This is a background piece on the meaning of a "hate crime" in the five-part series published by our public media partners at Fronteras. Defining Hate Crimes By Jude Joffe-Block PHOENIX — This week we launch our five-part Fronteras Desk series, The Search For Tolerance. Five reporters in five cities checked on the ways that communities are trying to prevent hate crimes. The stories air on several public radio stations in the Southwest this week. But as communities work to prevent hate, a question often arises when some form of harassment or discrimination does occur: Was that a hate crime? During the last few decades, the vast majority of states have added hate crime laws to their books. These statutes allow longer criminal sentences if there is evidence that a crime was motivated by bias. At a recent town meeting in the Phoenix suburb of Gilbert, concerned residents and the police chief entered into a dialogue about the legal definition of a hate crime.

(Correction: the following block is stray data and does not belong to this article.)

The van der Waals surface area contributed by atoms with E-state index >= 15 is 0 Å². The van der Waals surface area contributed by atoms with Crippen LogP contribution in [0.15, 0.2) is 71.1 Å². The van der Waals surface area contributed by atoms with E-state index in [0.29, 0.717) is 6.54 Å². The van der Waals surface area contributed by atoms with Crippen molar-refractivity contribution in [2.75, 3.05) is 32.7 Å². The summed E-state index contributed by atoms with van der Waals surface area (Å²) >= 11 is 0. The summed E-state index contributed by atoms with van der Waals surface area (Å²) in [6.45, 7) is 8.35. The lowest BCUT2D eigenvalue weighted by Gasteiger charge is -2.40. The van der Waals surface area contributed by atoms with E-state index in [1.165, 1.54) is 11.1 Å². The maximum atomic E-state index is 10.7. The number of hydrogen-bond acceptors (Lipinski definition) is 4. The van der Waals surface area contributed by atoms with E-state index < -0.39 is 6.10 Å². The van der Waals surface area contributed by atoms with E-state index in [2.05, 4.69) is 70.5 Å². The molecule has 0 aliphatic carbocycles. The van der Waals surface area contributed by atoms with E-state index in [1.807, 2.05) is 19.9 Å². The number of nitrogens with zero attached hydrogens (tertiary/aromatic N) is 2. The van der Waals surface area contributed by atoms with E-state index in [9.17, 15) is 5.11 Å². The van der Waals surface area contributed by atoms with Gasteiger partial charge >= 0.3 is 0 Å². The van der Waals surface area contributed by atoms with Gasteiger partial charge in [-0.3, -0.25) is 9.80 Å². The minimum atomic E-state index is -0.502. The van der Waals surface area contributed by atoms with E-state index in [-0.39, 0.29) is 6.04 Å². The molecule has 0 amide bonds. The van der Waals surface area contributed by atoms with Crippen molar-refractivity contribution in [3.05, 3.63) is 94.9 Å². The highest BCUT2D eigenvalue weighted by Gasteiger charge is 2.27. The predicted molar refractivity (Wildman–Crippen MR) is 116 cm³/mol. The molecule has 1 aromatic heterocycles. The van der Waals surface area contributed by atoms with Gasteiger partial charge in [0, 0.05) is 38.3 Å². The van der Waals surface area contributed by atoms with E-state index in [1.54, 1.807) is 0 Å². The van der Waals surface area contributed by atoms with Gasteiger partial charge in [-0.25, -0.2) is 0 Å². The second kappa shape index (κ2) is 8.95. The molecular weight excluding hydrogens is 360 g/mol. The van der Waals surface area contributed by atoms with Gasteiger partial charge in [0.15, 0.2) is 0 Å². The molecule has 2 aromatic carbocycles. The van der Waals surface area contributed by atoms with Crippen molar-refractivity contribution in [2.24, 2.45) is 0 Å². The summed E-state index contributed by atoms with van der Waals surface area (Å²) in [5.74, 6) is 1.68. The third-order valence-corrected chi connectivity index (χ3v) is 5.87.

A Latina resident of Phoenix stepped up to the microphone, her voice cracking, nearly tearful. “Why do they hate us?” she began. “That’s what my seven and eight-year-old niece and nephew—who have been in this country all their lives—ask me when they hear what people say about immigrants here in Arizona.” The woman spoke to Patchogue, NY Mayor Paul Pontieri in a packed theater in February, following a screening of Not In Our Town: Light in the Darkness. Pontieri was sharing his experience during the aftermath of the hate crime killing of Marcelo Lucero and attacks on local immigrants in 2008. He spoke with compassion and conviction about the need to dampen dehumanizing rhetoric against immigrants, most especially because of its effects on children and young people. Pontieri was formerly a middle school assistant principal.